Fig. 6
figure6

The mRNA prognostic risk model. A Sample risk score curve; B Scatter plot of sample survival time. Prior to the dotted line is the low-risk group sample, while the one after the dotted line is the high-risk group sample; C ROC curves depict the prognostic risk model; D Heat map of gene expression in the model. Values are normalized with log10. The right longitudinal axis: the names of mRNAs; the left longitudinal axis: the clustering information of the mRNAs. The upregulated and downregulated mRNAs are depicted in red and blue, respectively; E KM curves for high and low-risk groups

Fig. 7
figure7

The lncRNA prognostic risk model: A Sample risk score curve; B Scatter plot of sample survival time. Prior to the dotted line is the low-risk group sample, and the one after the dotted line is the high-risk group sample; C ROC curves presenting the predictive values of the prognostic risk model; D Heat map of gene expression in the model. Values are normalized with log10. The right longitudinal axis: the names of lncRNAs; the left longitudinal axis: the clustering information of the lncRNAs. The upregulated and downregulated mRNAs are depicted in red and blue, respectively; E KM curves for high and low-risk groups

Multivariate cox regression analysis and nomogram construction

In combination with age, gender, pathologic_T, and KRAS mutations, Cox multivariate regression was used for verifying the mRNA and lncRNA prognostic model. Multivariate cox regression results demonstrated that the risk score1 (2.597) and risk score2 (3.698) had the highest HR, and pathologic_T also had better predictive efficacy. However, the predictive efficacies of age, gender, and KRAS mutation were poor. HR was < 1, and P-value was not significant in the multivariate regression analysis, indicating that the presence or absence of KRAS mutation was not suitable for use as a single factor for prognostic analysis. Therefore, the factor was removed in the subsequent construction of the nomogram. In the constructed nomogram, the high risk, high age, and high pathologic_T grade samples scored higher and presented a higher survival risk (Fig. 8).

Fig. 8
figure8

(A mRNA, B lncRNA) Results of multivariate Cox regression analysis. Forest plot of the multivariable Cox regression analysis. The squares on the transverse lines present the hazard ratio (HR), and the transverse lines represent the 95% confidence interval (CI); (C mRNA, D lncRNA) nomogram of the overall survival prediction in PAAD

Difference analysis of the clinical characteristics of risk score1 and risk score2

As depicted in Fig. 9, the risk scores of the two models were significantly different in different KRAS mutation states, with the risk scores of patients with KRAS mutation being generally higher, indicating that our models exhibited a close association with KRAS mutation. Further observation of the difference in the risk scores within the Pathological_T group revealed that the small number of T1 and T4 patients rendered the statistical results meaningless, while the risk score of T2 patients was significantly lower than that of T3 patients, indicating that the prediction results of the two models were in good agreement with the diagnosis of patients in the Pathological_T group. Finally, the difference in the risk score within the tumor stage group was analyzed. Since the number of Stage III and Stage IV patients was extremely small, the statistical results were rendered meaningless, and the analysis was, therefore, focused on Stage I and Stage II patients. It was observed that the risk score of Stage II patients was significantly higher than that of Stage I patients, indicating that risk score and tumor stage were consistent with each other. Therefore, it was concluded that the risk score predictions of the two models were consistent with the clinical diagnosis results as well as with the KRAS mutation results, which further reinforced the good accuracy of our two models.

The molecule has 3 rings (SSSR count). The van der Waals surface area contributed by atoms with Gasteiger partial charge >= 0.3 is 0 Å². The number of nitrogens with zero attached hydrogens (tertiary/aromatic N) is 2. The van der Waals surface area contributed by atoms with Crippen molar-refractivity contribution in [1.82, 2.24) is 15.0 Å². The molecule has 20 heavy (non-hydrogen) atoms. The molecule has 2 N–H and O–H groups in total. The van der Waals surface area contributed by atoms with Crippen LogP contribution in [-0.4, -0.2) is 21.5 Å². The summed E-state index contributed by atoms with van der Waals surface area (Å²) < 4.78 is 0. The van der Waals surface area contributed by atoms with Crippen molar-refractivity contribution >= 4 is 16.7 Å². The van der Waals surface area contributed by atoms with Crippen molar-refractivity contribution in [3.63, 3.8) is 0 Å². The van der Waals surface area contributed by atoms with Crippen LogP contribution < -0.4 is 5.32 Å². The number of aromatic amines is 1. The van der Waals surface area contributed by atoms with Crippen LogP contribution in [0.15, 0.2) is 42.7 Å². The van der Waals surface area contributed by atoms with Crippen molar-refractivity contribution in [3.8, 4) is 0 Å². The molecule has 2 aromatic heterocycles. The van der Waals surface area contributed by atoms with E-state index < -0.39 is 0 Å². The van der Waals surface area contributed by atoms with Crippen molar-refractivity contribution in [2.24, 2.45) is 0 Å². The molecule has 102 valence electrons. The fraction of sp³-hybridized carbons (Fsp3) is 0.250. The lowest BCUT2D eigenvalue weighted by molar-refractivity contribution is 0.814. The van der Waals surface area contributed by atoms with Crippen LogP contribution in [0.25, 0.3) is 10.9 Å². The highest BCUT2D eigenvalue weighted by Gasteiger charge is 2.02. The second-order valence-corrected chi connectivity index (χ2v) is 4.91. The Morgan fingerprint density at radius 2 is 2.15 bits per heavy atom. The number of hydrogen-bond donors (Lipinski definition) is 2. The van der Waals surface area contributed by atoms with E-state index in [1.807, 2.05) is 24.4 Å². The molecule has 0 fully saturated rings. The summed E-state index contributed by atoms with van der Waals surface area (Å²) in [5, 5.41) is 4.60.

Fig. 9
figure9

AG Distribution of risk score1 in the clinical phenotypes. HN Distribution of risk score2 in the clinical phenotypes

Important regulatory relationships in risk-prognostic models

In the two risk models, Pearson’s correlation was adopted to analyze the correlation of each node in the two groups. It was observed that LAMA3 (mRNA) and AC245041.2 (lncRNA) were located in the two risk models, respectively, and the expression correlation of these two genes was the highest. The ROC curve was drawn to verify whether the expression of these two genes exerted independent prognostic effects. It was revealed that the AUC values of both genes were greater than 0.65, indicating that the expressions of both genes could be used as independent prognostic factors. Subsequently, the GSEA analysis of these two genes was performed, and the enrichment results were filtered using the thresholds of P-value < 0.05 and FDR < 0.25. The results revealed that the genes in the high-expression samples of the two genes were enriched in several pathways related to TFs, among which ATF5, CSHL1, NR1I2, SIPA1, HOXC13, HSF2, and HOXA10 were shared between the two groups (Figs. 10 and 11).